Penang Hokkien is the vernacular language and lingua franca of the Chinese people in Penang. That means, it is understood and spoken not only by the Hokkiens in Penang, but also by the other Chinese dialect groups such as the Cantonese, Teochew, Hakka, and others.
Even though it is generally regarded as a dialect, Hokkien is in fact a separate language, as is Cantonese, Mandarin and Japanese. Among Chinese languages, Hokkien is closest to Teochew, making it partially intelligible to speakers of the two dialects. Though they may have similarities, they are as different is English is from French.
Although the dialect spoken here is called "Penang Hokkien", that is, a dialect of the Hokkien language (or Minnan), it is similar to the variants spoken throughout northern Malaysia including Kedah, Perlis and as far south as Taiping in Perak. Penang Hokkien also closely resembles the Hokkien spoken in Medan. The term "Penang Hokkien" is used here, rather than "Northern Malaysian Hokkien", to show that this is the dialect of Hokkien spoken in Penang itself, and to allow the dialect spoken elsewhere grow independently. In that way, the people in Taiping may term theirs Taiping Hokkien, those in Alor Setar may have Alor Setar Hokkien and so on.
Hokkien-speakers have settled along the coast of the Kingdom of Quedah (present-day Sultanate of Kedah) long before Penang was established. Over generations, the Hokkien Chinese have assimilated themselves to the local culture, absorbing local words to their syntax, creating a pidgin or creole form of Hokkien that is known today as Penang Hokkien. This language has been in use for at least a century before the founding of Penang by Francis Light, and continued to be the main teaching language among the local Hokkiens until the turn of the 20th century, when Mandarin was promoted to unite the various Chinese subgroups, particularly during the Chinese Revolution under Dr Sun Yat-sen. However, Mandarin is a foreign tongue to the Chinese seafarers who arrived on the Quedah coast in the 17th and 18th century, the majority of whom spoke Hokkien, Teochew and other South China dialects.
Today the position of Penang Hokkien is being threatened by the homogeny brought on by Mandarin. Many young local Chinese grew up unable to speak Penang Hokkien, buying into the idea that as Chinese, they should speak Mandarin. In so doing, they embrace the language of the authorities and the bureaucrats (a language of similar function as English), discarding the language of their forefathers.
Through Penang Travel Tips, I want to check the slide in the knowledge of Penang Hokkien. It is an integral part of Penang heritage. Unfortunately, when many think of heritage, they think only of the tangible - the buildings, for one. Although Penang Travel Tips continues to champion the preservation and appreciation of Penang heritage buildings, at the same time, I do not want its intangible heritage to be neglected, and of these, the most threatened is Penang Hokkien.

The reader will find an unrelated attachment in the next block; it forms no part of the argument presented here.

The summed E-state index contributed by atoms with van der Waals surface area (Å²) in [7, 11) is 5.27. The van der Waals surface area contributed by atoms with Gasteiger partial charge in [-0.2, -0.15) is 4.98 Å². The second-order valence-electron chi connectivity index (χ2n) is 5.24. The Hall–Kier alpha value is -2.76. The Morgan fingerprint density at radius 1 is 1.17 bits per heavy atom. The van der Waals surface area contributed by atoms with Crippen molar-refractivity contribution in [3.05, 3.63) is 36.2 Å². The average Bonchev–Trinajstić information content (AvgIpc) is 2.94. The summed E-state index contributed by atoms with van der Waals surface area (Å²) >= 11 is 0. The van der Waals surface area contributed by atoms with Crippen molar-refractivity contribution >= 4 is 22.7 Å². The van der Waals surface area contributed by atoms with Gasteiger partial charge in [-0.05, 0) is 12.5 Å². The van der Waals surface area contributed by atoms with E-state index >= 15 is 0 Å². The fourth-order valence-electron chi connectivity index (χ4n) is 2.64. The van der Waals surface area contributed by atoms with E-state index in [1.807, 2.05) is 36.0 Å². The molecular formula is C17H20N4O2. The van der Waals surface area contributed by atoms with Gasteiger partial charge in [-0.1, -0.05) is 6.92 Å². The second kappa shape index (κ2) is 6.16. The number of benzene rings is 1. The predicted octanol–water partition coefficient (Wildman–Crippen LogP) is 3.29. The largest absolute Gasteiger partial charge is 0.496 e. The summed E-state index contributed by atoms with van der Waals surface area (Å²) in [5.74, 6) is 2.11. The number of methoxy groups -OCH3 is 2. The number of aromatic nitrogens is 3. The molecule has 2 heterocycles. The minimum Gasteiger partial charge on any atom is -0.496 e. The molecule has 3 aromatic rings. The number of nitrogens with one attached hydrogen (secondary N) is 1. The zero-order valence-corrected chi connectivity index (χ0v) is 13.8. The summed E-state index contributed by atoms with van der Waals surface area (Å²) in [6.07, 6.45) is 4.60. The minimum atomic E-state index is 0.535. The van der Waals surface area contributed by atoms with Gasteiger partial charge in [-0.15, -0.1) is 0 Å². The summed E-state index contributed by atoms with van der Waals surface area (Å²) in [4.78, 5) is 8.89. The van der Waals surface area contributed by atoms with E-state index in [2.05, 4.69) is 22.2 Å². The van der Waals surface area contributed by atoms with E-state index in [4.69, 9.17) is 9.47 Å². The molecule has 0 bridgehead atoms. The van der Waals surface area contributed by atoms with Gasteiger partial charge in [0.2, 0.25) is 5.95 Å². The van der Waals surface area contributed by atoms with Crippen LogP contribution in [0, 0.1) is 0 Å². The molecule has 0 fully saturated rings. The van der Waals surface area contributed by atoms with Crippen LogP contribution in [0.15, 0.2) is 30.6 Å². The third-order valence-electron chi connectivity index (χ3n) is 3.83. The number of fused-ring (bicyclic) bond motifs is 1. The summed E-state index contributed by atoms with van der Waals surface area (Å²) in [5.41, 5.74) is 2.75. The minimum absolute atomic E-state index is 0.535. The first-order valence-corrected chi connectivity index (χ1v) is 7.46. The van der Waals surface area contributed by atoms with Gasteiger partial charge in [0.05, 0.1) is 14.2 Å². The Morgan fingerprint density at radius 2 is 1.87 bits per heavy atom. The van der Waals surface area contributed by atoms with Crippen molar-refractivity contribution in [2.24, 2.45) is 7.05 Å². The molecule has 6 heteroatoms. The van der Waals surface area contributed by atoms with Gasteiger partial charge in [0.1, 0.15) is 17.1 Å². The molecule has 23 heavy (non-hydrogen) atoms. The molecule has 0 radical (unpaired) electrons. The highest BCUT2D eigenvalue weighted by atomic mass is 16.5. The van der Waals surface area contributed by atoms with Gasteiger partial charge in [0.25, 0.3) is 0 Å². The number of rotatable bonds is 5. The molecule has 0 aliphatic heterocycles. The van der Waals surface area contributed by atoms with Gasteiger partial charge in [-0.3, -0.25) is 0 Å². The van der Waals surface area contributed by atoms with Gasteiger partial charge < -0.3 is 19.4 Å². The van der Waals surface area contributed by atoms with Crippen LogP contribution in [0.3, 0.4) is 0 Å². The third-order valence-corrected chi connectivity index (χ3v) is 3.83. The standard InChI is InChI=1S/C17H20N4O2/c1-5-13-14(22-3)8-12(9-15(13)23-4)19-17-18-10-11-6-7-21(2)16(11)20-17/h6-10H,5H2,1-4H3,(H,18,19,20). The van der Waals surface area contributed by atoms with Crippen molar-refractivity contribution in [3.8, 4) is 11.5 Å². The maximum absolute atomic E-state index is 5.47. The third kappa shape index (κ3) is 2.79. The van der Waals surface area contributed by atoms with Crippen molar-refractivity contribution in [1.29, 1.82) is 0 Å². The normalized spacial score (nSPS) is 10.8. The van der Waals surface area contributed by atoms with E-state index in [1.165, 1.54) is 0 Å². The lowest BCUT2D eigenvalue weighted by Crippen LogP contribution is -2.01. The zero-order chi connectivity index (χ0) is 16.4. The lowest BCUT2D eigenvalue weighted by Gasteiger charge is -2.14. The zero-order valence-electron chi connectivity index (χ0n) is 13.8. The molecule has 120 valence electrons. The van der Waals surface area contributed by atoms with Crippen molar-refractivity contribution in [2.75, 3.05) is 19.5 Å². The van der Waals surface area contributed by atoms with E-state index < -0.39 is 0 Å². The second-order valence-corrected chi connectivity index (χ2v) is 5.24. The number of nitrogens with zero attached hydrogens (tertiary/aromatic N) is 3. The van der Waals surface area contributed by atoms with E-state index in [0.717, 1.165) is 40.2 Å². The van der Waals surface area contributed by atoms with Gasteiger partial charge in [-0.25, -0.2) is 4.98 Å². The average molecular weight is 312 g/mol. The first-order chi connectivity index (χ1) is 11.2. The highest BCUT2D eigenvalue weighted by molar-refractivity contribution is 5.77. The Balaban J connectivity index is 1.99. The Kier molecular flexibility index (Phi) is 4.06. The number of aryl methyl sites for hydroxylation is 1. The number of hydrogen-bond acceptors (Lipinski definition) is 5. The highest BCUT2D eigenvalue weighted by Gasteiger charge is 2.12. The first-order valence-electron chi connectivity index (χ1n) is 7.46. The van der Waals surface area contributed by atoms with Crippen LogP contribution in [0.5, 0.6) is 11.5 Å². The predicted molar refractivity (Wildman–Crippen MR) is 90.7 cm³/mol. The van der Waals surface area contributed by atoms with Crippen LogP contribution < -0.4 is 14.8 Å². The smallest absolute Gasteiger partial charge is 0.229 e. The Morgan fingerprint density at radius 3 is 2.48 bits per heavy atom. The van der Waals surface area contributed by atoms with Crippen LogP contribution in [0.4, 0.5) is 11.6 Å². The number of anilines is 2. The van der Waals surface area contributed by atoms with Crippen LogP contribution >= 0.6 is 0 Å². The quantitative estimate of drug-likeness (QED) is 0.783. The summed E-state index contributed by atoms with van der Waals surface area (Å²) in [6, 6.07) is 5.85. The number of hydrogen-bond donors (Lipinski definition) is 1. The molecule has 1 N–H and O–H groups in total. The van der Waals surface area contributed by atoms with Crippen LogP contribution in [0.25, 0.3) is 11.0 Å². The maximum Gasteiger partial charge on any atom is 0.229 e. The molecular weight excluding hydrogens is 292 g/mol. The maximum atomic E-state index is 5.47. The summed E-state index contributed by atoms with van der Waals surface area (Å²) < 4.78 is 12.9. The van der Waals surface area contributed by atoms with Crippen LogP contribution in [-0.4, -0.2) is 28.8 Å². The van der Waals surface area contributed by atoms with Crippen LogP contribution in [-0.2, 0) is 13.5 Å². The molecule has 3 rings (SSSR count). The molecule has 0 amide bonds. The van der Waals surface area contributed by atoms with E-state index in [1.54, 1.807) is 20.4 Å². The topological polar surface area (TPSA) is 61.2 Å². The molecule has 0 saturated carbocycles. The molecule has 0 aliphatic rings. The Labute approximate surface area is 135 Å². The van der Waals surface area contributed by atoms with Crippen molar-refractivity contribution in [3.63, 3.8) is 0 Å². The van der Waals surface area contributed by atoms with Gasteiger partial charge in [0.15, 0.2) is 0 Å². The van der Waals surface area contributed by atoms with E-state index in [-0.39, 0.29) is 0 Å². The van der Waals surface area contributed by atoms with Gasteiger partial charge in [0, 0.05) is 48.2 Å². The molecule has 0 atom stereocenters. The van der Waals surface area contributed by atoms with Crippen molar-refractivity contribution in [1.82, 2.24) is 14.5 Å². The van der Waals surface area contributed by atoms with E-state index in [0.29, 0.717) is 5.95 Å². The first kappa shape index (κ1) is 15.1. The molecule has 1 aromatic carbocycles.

There is a difference between Penang Hokkien and Singapore Hokkien. This is because the early Hokkien settlers in Penang came from the port city of Zhangzhou, in Fujian Province, whereas those in Singapore came from a different Fujian city, Amoy (present-day Xiamen), many by way of Malacca.
The deliberate effort of the British, chiefly Robert Townsend Farquhar, the Governor of Penang, to dismantle Malacca and relocate its population to Penang, had the effect of spreading the Hokkien people already in Malacca, across much of the southern part of Peninsular Malaysia, from Klang all the way to Singapore. The result is that the Hokkien people in the southern part of West Malaysia speak a Hokkien that is different from Penang Hokkien, but not so different as to make in not mutually intelligible.
Penang Hokkien borrowed heavily from Malay, and many words existing in Penang Hokkien are derived from the language, including sampah (rubbish), jari (finger), sabun (soap), to name a few. At times, the word evolved in meaning when it was adopted into Penang Hokkien, hence, balu meaning "recently" was derived from the Malay word baru, meaning "new", and mata meaning "police" was derived from mata meaning "eyes".
As a tourist to Penang, you stand on good ground to learn some Hokkien phrases. Naturally the sidewalk vendors, many of whom are Hokkien speakers, will admire your attempt, and your boldness to say a few Hokkien words may help you get more favourable prices.
Beware however, that Hokkien is a tonal language, and if you don't get the right intonation, you may well be uttering something that is either unintelligible, or something different from the intended meaning - hopefully to amusing and not to offensive results. For that reason, I would recommend that you get someone who speaks Penang Hokkien to read the following words to you and learn to follow his pronunciation. As you get familiar with the syntax of Hokkien, you will begin to understand where Malaysian English derived its syntax.
In presenting this lesson on Penang Hokkien, I have to make it very clear that this is the spoken language as used in Penang. Do not compare it with Hokkien used elsewhere. They are different. As far as the people of Penang are concerned, this is an unwritten language. Romanisation of Hokkien or the use of Chinese characters to write it, as found elsewhere outside Penang is inapplicable and not used in Penang, hence they have no place in teaching Penang Hokkien.
The lessons are intended to help visitors to Penang get a glimpse into the vernacular tongue while at the same type apply it to practical usage.
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